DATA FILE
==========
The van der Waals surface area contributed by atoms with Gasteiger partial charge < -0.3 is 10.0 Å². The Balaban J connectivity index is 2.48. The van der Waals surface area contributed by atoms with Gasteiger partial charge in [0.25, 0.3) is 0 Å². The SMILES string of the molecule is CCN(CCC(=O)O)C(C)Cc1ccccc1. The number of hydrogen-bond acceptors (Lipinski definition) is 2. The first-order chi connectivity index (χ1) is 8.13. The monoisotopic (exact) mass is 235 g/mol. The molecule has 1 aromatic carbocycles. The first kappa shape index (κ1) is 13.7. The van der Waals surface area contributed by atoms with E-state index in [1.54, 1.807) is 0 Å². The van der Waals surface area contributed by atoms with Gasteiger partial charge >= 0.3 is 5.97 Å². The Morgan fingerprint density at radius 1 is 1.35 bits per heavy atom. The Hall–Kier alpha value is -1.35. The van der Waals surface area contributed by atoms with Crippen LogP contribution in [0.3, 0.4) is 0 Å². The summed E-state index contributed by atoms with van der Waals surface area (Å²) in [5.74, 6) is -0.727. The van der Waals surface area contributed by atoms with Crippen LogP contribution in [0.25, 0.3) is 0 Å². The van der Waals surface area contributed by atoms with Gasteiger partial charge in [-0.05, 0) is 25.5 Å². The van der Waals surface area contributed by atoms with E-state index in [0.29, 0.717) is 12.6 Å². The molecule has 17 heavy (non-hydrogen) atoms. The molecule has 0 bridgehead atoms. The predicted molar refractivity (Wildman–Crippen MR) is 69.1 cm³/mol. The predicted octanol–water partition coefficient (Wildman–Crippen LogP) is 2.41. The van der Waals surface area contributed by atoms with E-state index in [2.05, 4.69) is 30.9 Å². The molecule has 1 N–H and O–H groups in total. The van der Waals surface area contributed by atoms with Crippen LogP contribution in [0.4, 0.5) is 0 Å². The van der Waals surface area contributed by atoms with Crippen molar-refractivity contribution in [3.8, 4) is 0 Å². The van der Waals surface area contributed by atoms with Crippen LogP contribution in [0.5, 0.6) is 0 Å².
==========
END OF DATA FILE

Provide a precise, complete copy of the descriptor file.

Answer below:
The van der Waals surface area contributed by atoms with Gasteiger partial charge < -0.3 is 10.0 Å². The Balaban J connectivity index is 2.48. The van der Waals surface area contributed by atoms with Gasteiger partial charge in [0.25, 0.3) is 0 Å². The SMILES string of the molecule is CCN(CCC(=O)O)C(C)Cc1ccccc1. The number of hydrogen-bond acceptors (Lipinski definition) is 2. The first-order chi connectivity index (χ1) is 8.13. The monoisotopic (exact) mass is 235 g/mol. The molecule has 1 aromatic carbocycles. The first kappa shape index (κ1) is 13.7. The van der Waals surface area contributed by atoms with E-state index in [1.54, 1.807) is 0 Å². The van der Waals surface area contributed by atoms with Gasteiger partial charge >= 0.3 is 5.97 Å². The Morgan fingerprint density at radius 1 is 1.35 bits per heavy atom. The Hall–Kier alpha value is -1.35. The van der Waals surface area contributed by atoms with Crippen LogP contribution in [0.3, 0.4) is 0 Å². The summed E-state index contributed by atoms with van der Waals surface area (Å²) in [5.74, 6) is -0.727. The van der Waals surface area contributed by atoms with Crippen LogP contribution in [0.25, 0.3) is 0 Å². The van der Waals surface area contributed by atoms with Gasteiger partial charge in [-0.05, 0) is 25.5 Å². The van der Waals surface area contributed by atoms with E-state index in [0.29, 0.717) is 12.6 Å². The molecule has 17 heavy (non-hydrogen) atoms. The molecule has 0 bridgehead atoms. The predicted molar refractivity (Wildman–Crippen MR) is 69.1 cm³/mol. The predicted octanol–water partition coefficient (Wildman–Crippen LogP) is 2.41. The van der Waals surface area contributed by atoms with E-state index in [2.05, 4.69) is 30.9 Å². The molecule has 1 N–H and O–H groups in total. The van der Waals surface area contributed by atoms with Crippen LogP contribution in [0.4, 0.5) is 0 Å². The van der Waals surface area contributed by atoms with Crippen molar-refractivity contribution in [3.8, 4) is 0 Å². The van der Waals surface area contributed by atoms with Crippen LogP contribution in [0.5, 0.6) is 0 Å².